Mixed methods research approach to the development and review of competency standards for dietitians
Ash, Susan, Dowding, Kerryn, & Phillips, Susan (2011) Mixed methods research approach to the development and review of competency standards for dietitians. Nutrition and Dietetics, 68(4), pp. 305-315.
Competency standards support a range of professional activities including the accreditation of university courses. Reviewing these standards is essential to ensure universities continue to produce well equipped graduates, who can meet the challenge of changing workforce requirements. This paper has two aims:
a) to provide an overview of the methodological approaches utilised for compilation and review of the Competency Standards for Dietetics and;
b) to evaluate the Dietitians Association of Australia’s Competency Standards and capture emerging and contemporary dietetic practice.
A literature review of the methods used to develop Competency Standards for dietitians in Australia, including entry level, advanced level and DAA Fellow competencies and other specific areas of competency, such as public health nutrition and nutrition education is outlined and compared to other allied health professions. The mixed methods methodology used in the most recent review is described in more detail.
The history of Dietetic Competency Standards development and review in Australia is compared to dietetic Competency Standards internationally and within other health professions in Australia. The political context in which these standards have been developed in Australia and which has determined their format is also discussed. The results of the most recent Competency Standards review are reported to highlight emerging practice in Australia.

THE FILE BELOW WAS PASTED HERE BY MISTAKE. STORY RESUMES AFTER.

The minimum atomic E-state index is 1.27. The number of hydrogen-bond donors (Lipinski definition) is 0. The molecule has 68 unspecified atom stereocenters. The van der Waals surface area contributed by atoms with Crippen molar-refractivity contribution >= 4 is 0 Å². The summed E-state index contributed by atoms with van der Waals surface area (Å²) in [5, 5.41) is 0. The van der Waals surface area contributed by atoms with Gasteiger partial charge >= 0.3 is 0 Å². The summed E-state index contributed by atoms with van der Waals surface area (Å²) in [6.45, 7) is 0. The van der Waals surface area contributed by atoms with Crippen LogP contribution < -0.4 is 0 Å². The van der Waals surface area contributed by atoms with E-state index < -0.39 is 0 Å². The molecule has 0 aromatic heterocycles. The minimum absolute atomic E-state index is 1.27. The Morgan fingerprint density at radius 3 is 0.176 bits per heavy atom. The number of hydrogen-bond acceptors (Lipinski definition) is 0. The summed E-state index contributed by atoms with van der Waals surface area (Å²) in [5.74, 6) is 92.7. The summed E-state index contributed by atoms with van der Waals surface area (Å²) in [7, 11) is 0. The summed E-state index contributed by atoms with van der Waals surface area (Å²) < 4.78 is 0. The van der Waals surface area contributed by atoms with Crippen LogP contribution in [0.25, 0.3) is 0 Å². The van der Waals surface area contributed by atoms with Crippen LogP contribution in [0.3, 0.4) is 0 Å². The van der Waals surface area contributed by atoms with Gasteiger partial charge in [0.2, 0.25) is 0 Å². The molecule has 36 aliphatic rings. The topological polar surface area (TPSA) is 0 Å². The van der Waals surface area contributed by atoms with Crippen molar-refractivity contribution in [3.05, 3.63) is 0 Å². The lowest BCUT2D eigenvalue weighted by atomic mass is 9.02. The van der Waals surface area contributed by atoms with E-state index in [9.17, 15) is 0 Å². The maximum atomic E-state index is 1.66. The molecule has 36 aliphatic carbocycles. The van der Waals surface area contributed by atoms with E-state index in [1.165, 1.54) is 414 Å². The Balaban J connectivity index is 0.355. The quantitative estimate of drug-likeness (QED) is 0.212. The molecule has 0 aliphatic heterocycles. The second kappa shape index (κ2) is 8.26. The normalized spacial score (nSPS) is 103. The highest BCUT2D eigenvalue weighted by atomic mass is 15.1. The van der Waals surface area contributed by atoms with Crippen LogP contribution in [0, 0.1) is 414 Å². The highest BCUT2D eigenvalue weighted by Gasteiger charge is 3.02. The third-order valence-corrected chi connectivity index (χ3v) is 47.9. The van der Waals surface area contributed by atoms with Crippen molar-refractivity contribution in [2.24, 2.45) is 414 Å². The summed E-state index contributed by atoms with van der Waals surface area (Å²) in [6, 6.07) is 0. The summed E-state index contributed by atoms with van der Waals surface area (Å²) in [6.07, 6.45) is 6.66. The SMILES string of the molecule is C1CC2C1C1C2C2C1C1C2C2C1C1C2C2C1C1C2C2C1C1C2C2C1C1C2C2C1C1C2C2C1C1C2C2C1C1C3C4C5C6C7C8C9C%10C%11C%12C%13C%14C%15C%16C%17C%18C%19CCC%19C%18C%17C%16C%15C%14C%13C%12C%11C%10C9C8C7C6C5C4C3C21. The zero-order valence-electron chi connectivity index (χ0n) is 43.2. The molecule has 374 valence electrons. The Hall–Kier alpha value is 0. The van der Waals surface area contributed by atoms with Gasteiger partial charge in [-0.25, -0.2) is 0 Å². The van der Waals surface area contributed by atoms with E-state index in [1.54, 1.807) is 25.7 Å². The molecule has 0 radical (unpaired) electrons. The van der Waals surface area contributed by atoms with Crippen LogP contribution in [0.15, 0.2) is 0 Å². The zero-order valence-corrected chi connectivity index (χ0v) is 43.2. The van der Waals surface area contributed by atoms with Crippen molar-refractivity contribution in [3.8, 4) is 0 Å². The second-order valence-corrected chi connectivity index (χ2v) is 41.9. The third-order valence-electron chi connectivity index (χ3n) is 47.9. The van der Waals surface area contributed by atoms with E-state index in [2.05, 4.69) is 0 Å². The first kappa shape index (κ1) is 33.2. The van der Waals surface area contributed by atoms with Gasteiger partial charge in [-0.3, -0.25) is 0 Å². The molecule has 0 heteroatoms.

The mixed methods approach used in this review provides rich data about contemporary dietetic practice. Our view supports a planned review of all Competency Standards to ensure practice informs education and credentialling and we recommend the Dietitians Association of Australia consider this in future.
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|Item Type:||Journal Article|
|Subjects:||Australian and New Zealand Standard Research Classification > MEDICAL AND HEALTH SCIENCES (110000) > NUTRITION AND DIETETICS (111100)|
|Divisions:||Current > QUT Faculties and Divisions > Faculty of Health
Current > Institutes > Institute of Health and Biomedical Innovation
Current > Schools > School of Exercise & Nutrition Sciences
|Copyright Owner:||Copyright 2011 Wiley Blackwell Publishing Asia|
|Deposited On:||11 Dec 2012 02:02|
|Last Modified:||18 Feb 2017 07:07|
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